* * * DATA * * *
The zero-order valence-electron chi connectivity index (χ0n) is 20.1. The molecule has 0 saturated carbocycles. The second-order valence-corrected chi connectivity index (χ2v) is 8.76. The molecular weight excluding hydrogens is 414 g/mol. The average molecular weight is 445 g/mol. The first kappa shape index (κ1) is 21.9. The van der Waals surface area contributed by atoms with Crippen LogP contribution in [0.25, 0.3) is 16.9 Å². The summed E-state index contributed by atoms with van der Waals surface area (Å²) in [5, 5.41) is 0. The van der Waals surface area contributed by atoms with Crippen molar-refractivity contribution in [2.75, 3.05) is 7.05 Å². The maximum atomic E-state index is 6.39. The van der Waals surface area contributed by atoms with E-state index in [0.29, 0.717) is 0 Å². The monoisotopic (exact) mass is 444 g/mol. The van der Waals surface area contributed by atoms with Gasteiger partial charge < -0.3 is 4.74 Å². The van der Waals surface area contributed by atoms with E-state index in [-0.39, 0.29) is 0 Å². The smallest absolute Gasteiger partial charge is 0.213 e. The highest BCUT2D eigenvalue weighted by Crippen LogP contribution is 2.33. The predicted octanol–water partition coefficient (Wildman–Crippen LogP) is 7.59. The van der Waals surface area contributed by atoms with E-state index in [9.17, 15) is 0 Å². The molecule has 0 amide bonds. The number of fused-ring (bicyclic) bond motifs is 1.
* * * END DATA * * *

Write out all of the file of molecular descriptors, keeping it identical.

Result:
The zero-order valence-electron chi connectivity index (χ0n) is 20.1. The molecule has 0 saturated carbocycles. The second-order valence-corrected chi connectivity index (χ2v) is 8.76. The molecular weight excluding hydrogens is 414 g/mol. The average molecular weight is 445 g/mol. The first kappa shape index (κ1) is 21.9. The van der Waals surface area contributed by atoms with Crippen LogP contribution in [0.25, 0.3) is 16.9 Å². The summed E-state index contributed by atoms with van der Waals surface area (Å²) in [5, 5.41) is 0. The van der Waals surface area contributed by atoms with Crippen molar-refractivity contribution in [2.75, 3.05) is 7.05 Å². The maximum atomic E-state index is 6.39. The van der Waals surface area contributed by atoms with E-state index in [0.29, 0.717) is 0 Å². The monoisotopic (exact) mass is 444 g/mol. The van der Waals surface area contributed by atoms with Gasteiger partial charge < -0.3 is 4.74 Å². The van der Waals surface area contributed by atoms with E-state index in [-0.39, 0.29) is 0 Å². The smallest absolute Gasteiger partial charge is 0.213 e. The highest BCUT2D eigenvalue weighted by Crippen LogP contribution is 2.33. The predicted octanol–water partition coefficient (Wildman–Crippen LogP) is 7.59. The van der Waals surface area contributed by atoms with E-state index in [9.17, 15) is 0 Å². The molecule has 0 amide bonds. The number of fused-ring (bicyclic) bond motifs is 1.